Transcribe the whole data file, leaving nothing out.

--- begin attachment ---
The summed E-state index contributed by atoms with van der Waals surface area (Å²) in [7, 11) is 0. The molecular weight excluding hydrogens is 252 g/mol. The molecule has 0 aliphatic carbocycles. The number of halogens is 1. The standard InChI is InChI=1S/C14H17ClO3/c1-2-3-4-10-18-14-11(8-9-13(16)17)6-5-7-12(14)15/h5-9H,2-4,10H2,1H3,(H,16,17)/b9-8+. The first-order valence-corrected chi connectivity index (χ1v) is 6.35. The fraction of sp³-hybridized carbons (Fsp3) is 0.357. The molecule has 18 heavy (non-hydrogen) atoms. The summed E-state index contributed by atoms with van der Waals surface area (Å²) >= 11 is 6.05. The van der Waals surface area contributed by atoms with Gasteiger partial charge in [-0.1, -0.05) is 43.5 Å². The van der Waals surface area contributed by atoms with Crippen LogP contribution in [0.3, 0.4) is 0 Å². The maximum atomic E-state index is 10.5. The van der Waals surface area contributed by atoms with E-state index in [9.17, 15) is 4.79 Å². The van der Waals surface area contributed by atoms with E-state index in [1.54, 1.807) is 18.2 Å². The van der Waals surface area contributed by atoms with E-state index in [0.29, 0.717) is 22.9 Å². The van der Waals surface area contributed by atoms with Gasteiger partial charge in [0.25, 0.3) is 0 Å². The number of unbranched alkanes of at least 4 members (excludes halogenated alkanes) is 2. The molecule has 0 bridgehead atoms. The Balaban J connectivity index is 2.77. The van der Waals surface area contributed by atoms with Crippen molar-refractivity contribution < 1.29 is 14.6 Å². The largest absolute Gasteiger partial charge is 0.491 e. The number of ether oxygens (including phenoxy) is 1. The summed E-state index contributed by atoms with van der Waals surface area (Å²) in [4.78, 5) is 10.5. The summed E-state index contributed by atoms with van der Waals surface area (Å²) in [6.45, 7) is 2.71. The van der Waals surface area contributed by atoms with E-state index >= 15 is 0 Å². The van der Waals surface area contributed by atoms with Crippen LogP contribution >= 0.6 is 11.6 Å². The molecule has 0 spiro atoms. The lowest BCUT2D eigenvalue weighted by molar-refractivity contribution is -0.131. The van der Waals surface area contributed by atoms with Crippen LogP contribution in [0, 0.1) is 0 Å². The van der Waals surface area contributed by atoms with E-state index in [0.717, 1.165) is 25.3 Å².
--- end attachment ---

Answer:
The summed E-state index contributed by atoms with van der Waals surface area (Å²) in [7, 11) is 0. The molecular weight excluding hydrogens is 252 g/mol. The molecule has 0 aliphatic carbocycles. The number of halogens is 1. The standard InChI is InChI=1S/C14H17ClO3/c1-2-3-4-10-18-14-11(8-9-13(16)17)6-5-7-12(14)15/h5-9H,2-4,10H2,1H3,(H,16,17)/b9-8+. The first-order valence-corrected chi connectivity index (χ1v) is 6.35. The fraction of sp³-hybridized carbons (Fsp3) is 0.357. The molecule has 18 heavy (non-hydrogen) atoms. The summed E-state index contributed by atoms with van der Waals surface area (Å²) >= 11 is 6.05. The van der Waals surface area contributed by atoms with Gasteiger partial charge in [-0.1, -0.05) is 43.5 Å². The van der Waals surface area contributed by atoms with Crippen LogP contribution in [0.3, 0.4) is 0 Å². The maximum atomic E-state index is 10.5. The van der Waals surface area contributed by atoms with E-state index in [9.17, 15) is 4.79 Å². The van der Waals surface area contributed by atoms with E-state index in [1.54, 1.807) is 18.2 Å². The van der Waals surface area contributed by atoms with E-state index in [0.29, 0.717) is 22.9 Å². The van der Waals surface area contributed by atoms with Gasteiger partial charge in [0.25, 0.3) is 0 Å². The number of unbranched alkanes of at least 4 members (excludes halogenated alkanes) is 2. The molecule has 0 bridgehead atoms. The Balaban J connectivity index is 2.77. The van der Waals surface area contributed by atoms with Crippen molar-refractivity contribution < 1.29 is 14.6 Å². The largest absolute Gasteiger partial charge is 0.491 e. The number of ether oxygens (including phenoxy) is 1. The summed E-state index contributed by atoms with van der Waals surface area (Å²) in [4.78, 5) is 10.5. The summed E-state index contributed by atoms with van der Waals surface area (Å²) in [6.45, 7) is 2.71. The van der Waals surface area contributed by atoms with E-state index >= 15 is 0 Å². The van der Waals surface area contributed by atoms with Crippen LogP contribution >= 0.6 is 11.6 Å². The molecule has 0 spiro atoms. The lowest BCUT2D eigenvalue weighted by molar-refractivity contribution is -0.131. The van der Waals surface area contributed by atoms with Crippen LogP contribution in [0, 0.1) is 0 Å². The van der Waals surface area contributed by atoms with E-state index in [0.717, 1.165) is 25.3 Å².